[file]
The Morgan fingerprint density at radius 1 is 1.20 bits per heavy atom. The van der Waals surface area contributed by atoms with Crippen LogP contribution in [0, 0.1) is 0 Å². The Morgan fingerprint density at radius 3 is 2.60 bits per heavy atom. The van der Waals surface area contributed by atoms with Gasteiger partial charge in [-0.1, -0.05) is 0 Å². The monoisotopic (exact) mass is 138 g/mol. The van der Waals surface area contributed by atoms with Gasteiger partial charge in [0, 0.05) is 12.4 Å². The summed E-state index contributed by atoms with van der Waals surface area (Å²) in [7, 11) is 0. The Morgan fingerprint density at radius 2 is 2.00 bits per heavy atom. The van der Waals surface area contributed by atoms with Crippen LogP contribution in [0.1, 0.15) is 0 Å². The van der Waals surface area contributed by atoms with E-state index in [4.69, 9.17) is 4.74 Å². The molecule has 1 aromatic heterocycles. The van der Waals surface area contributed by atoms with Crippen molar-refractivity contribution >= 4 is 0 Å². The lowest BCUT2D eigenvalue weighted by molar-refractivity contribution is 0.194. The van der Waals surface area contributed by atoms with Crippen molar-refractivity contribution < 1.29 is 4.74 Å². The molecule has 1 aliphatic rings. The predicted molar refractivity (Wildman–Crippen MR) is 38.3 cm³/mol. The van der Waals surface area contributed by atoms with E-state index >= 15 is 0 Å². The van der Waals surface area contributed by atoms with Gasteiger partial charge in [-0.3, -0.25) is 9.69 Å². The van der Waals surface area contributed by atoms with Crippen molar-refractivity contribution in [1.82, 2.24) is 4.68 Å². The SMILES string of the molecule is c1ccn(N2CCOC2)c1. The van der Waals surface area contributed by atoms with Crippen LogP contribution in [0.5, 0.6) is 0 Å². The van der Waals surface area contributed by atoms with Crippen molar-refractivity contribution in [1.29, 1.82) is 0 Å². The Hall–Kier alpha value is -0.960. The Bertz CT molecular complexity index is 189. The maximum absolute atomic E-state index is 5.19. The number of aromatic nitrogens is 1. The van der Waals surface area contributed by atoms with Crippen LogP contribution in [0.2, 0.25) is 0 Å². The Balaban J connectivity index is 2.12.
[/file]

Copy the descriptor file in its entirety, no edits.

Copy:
The Morgan fingerprint density at radius 1 is 1.20 bits per heavy atom. The van der Waals surface area contributed by atoms with Crippen LogP contribution in [0, 0.1) is 0 Å². The Morgan fingerprint density at radius 3 is 2.60 bits per heavy atom. The van der Waals surface area contributed by atoms with Gasteiger partial charge in [-0.1, -0.05) is 0 Å². The monoisotopic (exact) mass is 138 g/mol. The van der Waals surface area contributed by atoms with Gasteiger partial charge in [0, 0.05) is 12.4 Å². The summed E-state index contributed by atoms with van der Waals surface area (Å²) in [7, 11) is 0. The Morgan fingerprint density at radius 2 is 2.00 bits per heavy atom. The van der Waals surface area contributed by atoms with Crippen LogP contribution in [0.1, 0.15) is 0 Å². The van der Waals surface area contributed by atoms with E-state index in [4.69, 9.17) is 4.74 Å². The molecule has 1 aromatic heterocycles. The van der Waals surface area contributed by atoms with Crippen molar-refractivity contribution >= 4 is 0 Å². The lowest BCUT2D eigenvalue weighted by molar-refractivity contribution is 0.194. The van der Waals surface area contributed by atoms with Crippen molar-refractivity contribution < 1.29 is 4.74 Å². The molecule has 1 aliphatic rings. The predicted molar refractivity (Wildman–Crippen MR) is 38.3 cm³/mol. The van der Waals surface area contributed by atoms with E-state index >= 15 is 0 Å². The van der Waals surface area contributed by atoms with Gasteiger partial charge in [-0.3, -0.25) is 9.69 Å². The van der Waals surface area contributed by atoms with Crippen molar-refractivity contribution in [1.82, 2.24) is 4.68 Å². The SMILES string of the molecule is c1ccn(N2CCOC2)c1. The van der Waals surface area contributed by atoms with Crippen LogP contribution in [0.5, 0.6) is 0 Å². The van der Waals surface area contributed by atoms with Crippen molar-refractivity contribution in [1.29, 1.82) is 0 Å². The Hall–Kier alpha value is -0.960. The Bertz CT molecular complexity index is 189. The maximum absolute atomic E-state index is 5.19. The number of aromatic nitrogens is 1. The van der Waals surface area contributed by atoms with Crippen LogP contribution in [0.2, 0.25) is 0 Å². The Balaban J connectivity index is 2.12.